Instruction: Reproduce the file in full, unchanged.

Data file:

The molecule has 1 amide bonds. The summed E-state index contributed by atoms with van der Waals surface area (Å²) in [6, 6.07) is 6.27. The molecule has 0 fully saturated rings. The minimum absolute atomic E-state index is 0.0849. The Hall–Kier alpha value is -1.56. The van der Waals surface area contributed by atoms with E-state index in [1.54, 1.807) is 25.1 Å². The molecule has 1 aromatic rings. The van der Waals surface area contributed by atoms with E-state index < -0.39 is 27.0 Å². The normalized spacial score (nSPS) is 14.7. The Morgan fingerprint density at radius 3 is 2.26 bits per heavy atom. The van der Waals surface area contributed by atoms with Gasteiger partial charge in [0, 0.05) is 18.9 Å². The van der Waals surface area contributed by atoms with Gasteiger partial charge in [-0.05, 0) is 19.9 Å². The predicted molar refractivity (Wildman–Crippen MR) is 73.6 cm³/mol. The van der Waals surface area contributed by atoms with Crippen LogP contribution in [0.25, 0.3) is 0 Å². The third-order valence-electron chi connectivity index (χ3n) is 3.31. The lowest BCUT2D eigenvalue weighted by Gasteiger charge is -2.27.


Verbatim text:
The molecule has 1 amide bonds. The summed E-state index contributed by atoms with van der Waals surface area (Å²) in [6, 6.07) is 6.27. The molecule has 0 fully saturated rings. The minimum absolute atomic E-state index is 0.0849. The Hall–Kier alpha value is -1.56. The van der Waals surface area contributed by atoms with E-state index in [1.54, 1.807) is 25.1 Å². The molecule has 1 aromatic rings. The van der Waals surface area contributed by atoms with E-state index < -0.39 is 27.0 Å². The normalized spacial score (nSPS) is 14.7. The Morgan fingerprint density at radius 3 is 2.26 bits per heavy atom. The van der Waals surface area contributed by atoms with Gasteiger partial charge in [0, 0.05) is 18.9 Å². The van der Waals surface area contributed by atoms with Gasteiger partial charge in [-0.05, 0) is 19.9 Å². The predicted molar refractivity (Wildman–Crippen MR) is 73.6 cm³/mol. The van der Waals surface area contributed by atoms with Crippen LogP contribution in [0.25, 0.3) is 0 Å². The third-order valence-electron chi connectivity index (χ3n) is 3.31. The lowest BCUT2D eigenvalue weighted by Gasteiger charge is -2.27.